Comments Archive

Reporter gets rude emailer in trouble with boss, saves world

There are two ways to respond to crude insults. One way is to remain above them, either ignoring the jerk or responding politely. The other way is to embrace the insult as an excuse to behave like a jerk yourself. Guess which way a reporter for the Wall Street Journal took recently? The screenshot accompanying

What’s a nice girl like you doing in a comment section like this?

I have much respect for every woman who dares to use her real name when posting online. As a comment moderator for several years, I saw just how dangerous that can be. What women can expect online was highlighted recently when women who work at Jezebel, a blog aimed at women, complained publicly that the

9 tips to make comment moderation easier

I’ve written often that comments are useful on news sites, anonymity serves a purpose, and making those things work requires adequate, local moderation. But there’s the hitch: Moderating comments on an active site can be a daunting task. Phillip Smith, whom I follow on Twitter, sent out this today: Volunteered to cover comment mod on

Every mistaken idea about comments, neatly packaged

Rarely have I seen as many wrongheaded statements about news sites and comments rolled into one package as in a recent post by Una Mullally on the Agility. Let’s start here: If we didn’t have editors, news stories would land scatter dash on the page regardless of their importance. In many ways, prurience already drives this.

The unfortunate human element in news sites

You’ve heard, I guess, about the software bots that the Associated Press is using to write thousands of corporate earnings reports? Writerbots have been around awhile — here’s NPR on what was then called StatsMonkey in 2010. And they’re coming on strong lately; see Slate on the LA Times’ quakebot. I’m not too upset by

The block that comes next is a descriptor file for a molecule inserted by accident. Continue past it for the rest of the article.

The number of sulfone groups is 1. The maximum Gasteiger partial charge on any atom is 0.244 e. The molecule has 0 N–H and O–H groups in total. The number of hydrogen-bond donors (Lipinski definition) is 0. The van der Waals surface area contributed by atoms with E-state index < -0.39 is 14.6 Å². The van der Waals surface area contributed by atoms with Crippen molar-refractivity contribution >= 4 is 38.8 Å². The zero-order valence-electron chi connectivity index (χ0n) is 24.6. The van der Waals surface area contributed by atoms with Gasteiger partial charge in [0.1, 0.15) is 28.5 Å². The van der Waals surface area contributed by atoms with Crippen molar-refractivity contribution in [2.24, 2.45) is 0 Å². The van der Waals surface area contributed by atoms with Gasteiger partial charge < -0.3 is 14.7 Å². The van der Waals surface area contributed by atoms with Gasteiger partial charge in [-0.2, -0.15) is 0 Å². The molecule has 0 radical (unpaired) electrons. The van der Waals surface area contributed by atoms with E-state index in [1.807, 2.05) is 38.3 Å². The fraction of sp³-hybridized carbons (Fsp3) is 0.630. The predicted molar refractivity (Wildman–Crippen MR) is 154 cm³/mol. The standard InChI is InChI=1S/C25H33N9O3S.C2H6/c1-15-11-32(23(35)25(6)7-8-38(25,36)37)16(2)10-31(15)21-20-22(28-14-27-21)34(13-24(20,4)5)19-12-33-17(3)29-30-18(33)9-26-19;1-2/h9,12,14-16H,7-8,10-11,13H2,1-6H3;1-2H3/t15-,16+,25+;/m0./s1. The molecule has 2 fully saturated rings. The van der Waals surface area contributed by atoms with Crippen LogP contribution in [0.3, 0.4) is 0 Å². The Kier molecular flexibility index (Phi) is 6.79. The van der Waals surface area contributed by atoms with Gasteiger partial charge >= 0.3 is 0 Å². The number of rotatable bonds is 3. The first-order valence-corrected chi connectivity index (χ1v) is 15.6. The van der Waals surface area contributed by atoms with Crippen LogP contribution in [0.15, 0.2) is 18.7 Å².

Anonymous comments and the mythical Facebook fix: Jen Eyer’s TEDx talk

In this video, Jen Eyer makes the case for anonymous comments. I have been a fan of her work with comment moderation for several years; she made MLive’s comment area into what I hoped would be when it grew up. MLive isn’t perfect. But perfection isn’t possible — not even if you “require” real

Journalism ethics: Why we are responsible for the mud-slinging in our comments

If journalists have an ethical duty to protect those who provide content, what does that mean in practical terms? I’ve seen much discussion of a duty of care regarding journalists who, as part of their job, take physical risks or cover events that leave psychological trauma. At the higher levels of journalism, where foreign correspondents

Use the Commenting Rule of Twos to save your sanity

Reporters who are asked to take part in the comments on their online stories sometimes say they’re worried they will do something stupid. And I’ve heard editors express the same fear — about their staff, of course. But in the several years that I worked with reporter comments, there were only a handful of times

Steal this idea: An interactive sports Believe-O-Meter

I can’t take all the credit for the Cleveland Indians’ remarkable late-season playoff run;  I’m sure their players and coaches had a little to do with it. But I’m sure that they were inspired by a desire to boost the team’s rating on The Plain Dealer/ Believe-O-Meter: The story of the meter, in brief: For

The case for online comments

Popular Science shuts off comments on its website; cue the Comment Wars again. I can’t help myself. So: my counterarguments to the comment critics. (The executive summary: The problem with online comments isn’t the commenters. The problem is lazy, cheap, cowardly or clueless site bosses.) People say nasty things in comments People say nasty things